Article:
Category Archives: Tax Cuts

2014 tax breaks: Congress letting 55 tax breaks expire at year end

WASHINGTON – In an almost annual ritual, Congress is letting a package of 55 popular tax breaks expire at the end of the year, creating uncertainty — once again — for millions of individuals and businesses.

Lawmakers let these tax breaks lapse almost every year, even though they save businesses and individuals billions of dollars. And almost every year, Congress eventually renews them, retroactively, so taxpayers can claim them by the time they file their tax returns.

2014 tax breaks: Congress letting 55 tax breaks expire at year endNo harm, no foul, right? After all, taxpayers filing returns in the spring won’t be hurt because the tax breaks were in effect for 2013. Taxpayers won’t be hit until 2015, when they file tax returns for next year.

Not so far. Trade groups and tax experts complain that Congress is making it impossible for businesses and individuals to plan for the future. What if lawmakers don’t renew the tax break you depend on? Or what if they change it and you’re no longer eligible?

“It’s a totally ridiculous way to run our tax system,” said Rachelle Bernstein, vice president and tax counsel for the National Retail Federation. “It’s impossible to plan when every year this happens, but yet business has gotten used to that.”

Some of the tax breaks are big, including billions in credits for companies that invest in research and development, generous exemptions for financial institutions doing business overseas, and several breaks that let businesses write off capital investments faster.

Others are more obscure, the benefits targeted to film producers, race track owners, makers of electric motorcycles and teachers who buy classroom supplies with their own money.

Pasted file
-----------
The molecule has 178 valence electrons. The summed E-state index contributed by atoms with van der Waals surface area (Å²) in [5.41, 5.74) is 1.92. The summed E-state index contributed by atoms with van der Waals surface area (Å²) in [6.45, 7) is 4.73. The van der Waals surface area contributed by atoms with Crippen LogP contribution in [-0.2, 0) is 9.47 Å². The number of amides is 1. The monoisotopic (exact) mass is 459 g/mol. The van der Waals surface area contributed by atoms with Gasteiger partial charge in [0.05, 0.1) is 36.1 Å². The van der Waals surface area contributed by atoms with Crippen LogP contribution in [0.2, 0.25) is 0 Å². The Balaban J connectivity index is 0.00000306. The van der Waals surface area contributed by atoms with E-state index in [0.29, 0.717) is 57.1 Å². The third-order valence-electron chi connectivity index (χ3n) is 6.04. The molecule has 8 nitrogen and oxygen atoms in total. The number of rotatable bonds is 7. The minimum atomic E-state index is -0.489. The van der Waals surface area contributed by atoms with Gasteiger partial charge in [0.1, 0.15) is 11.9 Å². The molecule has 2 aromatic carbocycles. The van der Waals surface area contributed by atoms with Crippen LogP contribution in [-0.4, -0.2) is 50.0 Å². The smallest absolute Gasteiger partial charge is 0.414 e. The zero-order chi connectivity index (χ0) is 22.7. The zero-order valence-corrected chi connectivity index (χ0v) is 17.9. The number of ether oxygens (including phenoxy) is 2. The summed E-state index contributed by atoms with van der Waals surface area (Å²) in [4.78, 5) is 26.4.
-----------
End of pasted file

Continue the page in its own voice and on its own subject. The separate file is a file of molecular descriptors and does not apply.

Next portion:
There are tax rebates to Puerto Rico and the Virgin Islands from a tax on rum imported into the United States, and a credit for expenses related to railroad track maintenance.

A deduction for state and local sales taxes benefits people who live in the nine states without state income taxes. Smaller tax breaks benefit college students and commuters who use public transportation.

A series of tax breaks promote renewable energy, including a credit for power companies that produce electricity with windmills.

The annual practice of letting these tax breaks expire is a symptom a divided, dysfunctional Congress that struggles to pass routine legislation, said Rep. John Lewis of Georgia, a senior Democrat on the tax-writing House Ways and Means Committee.

“It’s not fair, it’s very hard, it’s very difficult for a business person, a company, to plan, not just for the short term but to do long-term planning,” Lewis said. “It’s shameful.”

With Congress on vacation until January, there is no chance the tax breaks will be renewed before they expire. And there is plenty of precedent for Congress to let them expire for months without addressing them. Most recently, they expired at the end of 2011, and Congress didn’t renew them for the entire year, waiting until New Year’s Day 2013 — just in time for taxpayers to claim them on their 2012 returns.

But Congress only renewed the package though the end of 2013.

Why such a short extension? Washington accounting is partly to blame. The two-year extension Congress passed in January cost $76 billion in reduced revenue for the government, according to the nonpartisan Joint Committee on Taxation. Making those tax breaks permanent could add $400 billion or more to the deficit over the next decade.